### #125NotYourAverageUser  Members

Posted 03 May 2011 - 06:41 AM

Pictures like this do a great job of strengthening national stereotypes. Street-parties, waving flags and chanting "USA. USA. USA" because someone was assassinated. It's more weird than anything else.

Big difference between these celebrations and world wide celebrations when the WTC went down. While I do not think it was *right* or *smart* for these KIDS (who were probably about 10 years old when 9/11 happened) to be dancing and celebrating in the streets - they are celebrating the death of a mastermind terrorists. They are not burning flags, they are not celebrating the death of thousands of innocents. The specific event that they are celebrating is deserving of some acknowledgement.

My specific reaction was, "About time we got him. Wish it had been quicker and cheaper (in terms of \$ and lives). Well, in reality, I don't think it really *changes* anything. The same people that wanted to hurt us before - still want to hurt us. I don't think there are really many more because of his death that want to hurt us."

I think the acting of this kids is more likely to bring bad sentiments towards the US than the actions that the US took the other day.

Regardless, if we have been isolationists for the last 200 years - the same people that hate us for meddling in foreign affairs would hate us for ignoring their calls for help.

### #126/ SteveDeFacto   Banned

Posted 03 May 2011 - 07:31 AM

Yay we killed a man and his family! Lets party! Sure Osama bin Laden ordered the death of thousands of Americans but how is that any different than the president of the US ordering the death of thousands of Japanese, Iraqis or Libyans? If only the entire world could be as one nation people would finally see how wrong their way of thinking is...

### #127Khaiy  Members

Posted 03 May 2011 - 07:45 AM

Life expectancy factors all of this into account, and the US may actually be leading there.

Does the U.S. Lead in Life Expectancy?

I pretty much agree with the rest of your post. But the point made above is key.

It might be key if you hadn't trotted out things like cancer survivorship rates, or if that regression were more definitive. But it seems that we agree that health outcomes aren't the only significant factor, so we can probably move on.

I don't know enough about Japan's system to comment any more. All I'll share is that in my limited experience, things are not necessarily as they may seem in Japan. The Japanese are especially shy about reporting things that reflect badly on their welfare state. And let's not forget their crushing debt burden. Maybe all is not well in Japan.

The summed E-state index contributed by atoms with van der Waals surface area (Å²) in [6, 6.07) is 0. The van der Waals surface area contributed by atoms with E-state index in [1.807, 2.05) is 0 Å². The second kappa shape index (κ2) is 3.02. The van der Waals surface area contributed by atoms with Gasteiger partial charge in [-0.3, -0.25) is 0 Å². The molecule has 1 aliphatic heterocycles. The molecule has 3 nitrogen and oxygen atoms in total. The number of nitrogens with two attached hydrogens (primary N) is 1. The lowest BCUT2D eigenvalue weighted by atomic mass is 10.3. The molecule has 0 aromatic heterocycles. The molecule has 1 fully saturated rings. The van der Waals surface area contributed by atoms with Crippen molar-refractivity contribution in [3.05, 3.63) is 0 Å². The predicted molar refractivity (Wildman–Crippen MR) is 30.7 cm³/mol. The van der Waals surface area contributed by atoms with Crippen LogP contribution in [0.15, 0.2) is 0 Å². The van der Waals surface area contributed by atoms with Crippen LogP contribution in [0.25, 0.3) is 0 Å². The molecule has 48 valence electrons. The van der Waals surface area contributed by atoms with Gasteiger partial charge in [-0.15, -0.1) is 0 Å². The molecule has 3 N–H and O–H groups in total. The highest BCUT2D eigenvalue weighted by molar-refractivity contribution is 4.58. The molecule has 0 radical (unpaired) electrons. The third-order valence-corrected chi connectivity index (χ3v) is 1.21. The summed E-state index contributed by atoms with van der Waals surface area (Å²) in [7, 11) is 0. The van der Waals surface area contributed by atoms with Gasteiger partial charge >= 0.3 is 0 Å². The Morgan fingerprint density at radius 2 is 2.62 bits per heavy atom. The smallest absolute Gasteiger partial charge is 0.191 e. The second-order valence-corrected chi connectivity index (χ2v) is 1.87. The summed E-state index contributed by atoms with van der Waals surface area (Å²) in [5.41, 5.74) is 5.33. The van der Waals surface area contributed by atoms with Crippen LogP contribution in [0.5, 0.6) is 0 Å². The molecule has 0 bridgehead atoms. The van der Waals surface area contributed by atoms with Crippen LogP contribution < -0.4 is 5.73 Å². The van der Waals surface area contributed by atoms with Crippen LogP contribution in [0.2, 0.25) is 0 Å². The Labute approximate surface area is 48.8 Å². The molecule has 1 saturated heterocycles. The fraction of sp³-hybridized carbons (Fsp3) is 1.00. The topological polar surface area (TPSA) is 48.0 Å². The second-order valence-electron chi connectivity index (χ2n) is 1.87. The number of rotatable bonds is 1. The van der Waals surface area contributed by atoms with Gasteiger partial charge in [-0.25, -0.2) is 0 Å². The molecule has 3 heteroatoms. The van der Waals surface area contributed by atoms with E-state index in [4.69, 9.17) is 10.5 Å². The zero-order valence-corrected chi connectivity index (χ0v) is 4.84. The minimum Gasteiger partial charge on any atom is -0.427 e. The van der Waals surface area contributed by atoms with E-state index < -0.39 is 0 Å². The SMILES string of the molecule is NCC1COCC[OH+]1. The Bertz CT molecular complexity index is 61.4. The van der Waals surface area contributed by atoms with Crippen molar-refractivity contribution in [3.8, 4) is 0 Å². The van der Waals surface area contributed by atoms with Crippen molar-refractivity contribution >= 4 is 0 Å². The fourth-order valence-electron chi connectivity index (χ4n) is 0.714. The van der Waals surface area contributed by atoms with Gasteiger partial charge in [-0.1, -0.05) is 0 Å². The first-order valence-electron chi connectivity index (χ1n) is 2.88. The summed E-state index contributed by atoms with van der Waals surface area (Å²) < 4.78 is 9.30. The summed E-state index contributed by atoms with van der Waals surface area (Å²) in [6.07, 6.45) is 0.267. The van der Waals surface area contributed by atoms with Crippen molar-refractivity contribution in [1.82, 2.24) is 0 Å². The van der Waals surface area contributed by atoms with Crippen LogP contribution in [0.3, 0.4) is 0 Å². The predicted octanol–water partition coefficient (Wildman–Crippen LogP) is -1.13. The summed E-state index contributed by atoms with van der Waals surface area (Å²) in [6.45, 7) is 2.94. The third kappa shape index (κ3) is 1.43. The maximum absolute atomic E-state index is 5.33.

It's not a welfare system for health care that provides the flexibility. It's somewhat privatized, although insurance companies are legally required to be non-profit organizations, and the government does provide a single-payer plan. Hospitals are required to be non-profit as well, and must be run by physicians. Many people choose not to go with health insurance at all, in fact (though legally they are supposed to). The government aggressively regulates the price of medical procedures, which keeps the cost of most routine medical services extremely low, so while it's still a significant expenditure on the national level it's far less expense per patient than in the US (even with the government picking up ~70% of the tab in many situations).

Insurance is effective for catastrophic issues and so forth, but the non-profit structure removes the incentive to jack up rates. Not to mention that Japanese health insurance companies (like most health insurance companies worldwide) are far more efficient per dollar than US companies.

Japan does indeed have problems. As I noted above, doctors there are not pleased with their pay, especially because lower income makes it more difficult to offset the cost of medical school, as well as making going through that training less rewarding. Japan does have a very high debt-to-GDP ratio, but it's debatable how "crushing" that is for their economy.

-------R.I.P.-------

Selective Quote

~Too Late - Too Soon~

### #128Alpheus  GDNet+

Posted 03 May 2011 - 09:25 AM

Again, which resolution gave permission to carry out an invasion?

Permission is not necessary to combat national security threats. War is the breakdown of law. No one can grant permission, by definition.

The problem was and still is that Iraq wasn't a national security threat and everyone knew that. Before and after. So pretending that the US upholding the law and enforcing a resolution because of access is laughable at best. Even without the access, they knew Iraq wasn't a threat. Documentation and various organizations (such as the IAEA) provided evidence it wasn't a threat. So there was no reason to invade. Period.

The fight was in Afghanistan and in hindsight Pakistan. Not Iraq. If we had Iraq we wouldn't have a problem with Iran right now. US foreign policy and Iran go to together like sinners and hellfire.
External Articulation of Concepts Materializes Innate Knowledge of One's Craft and Science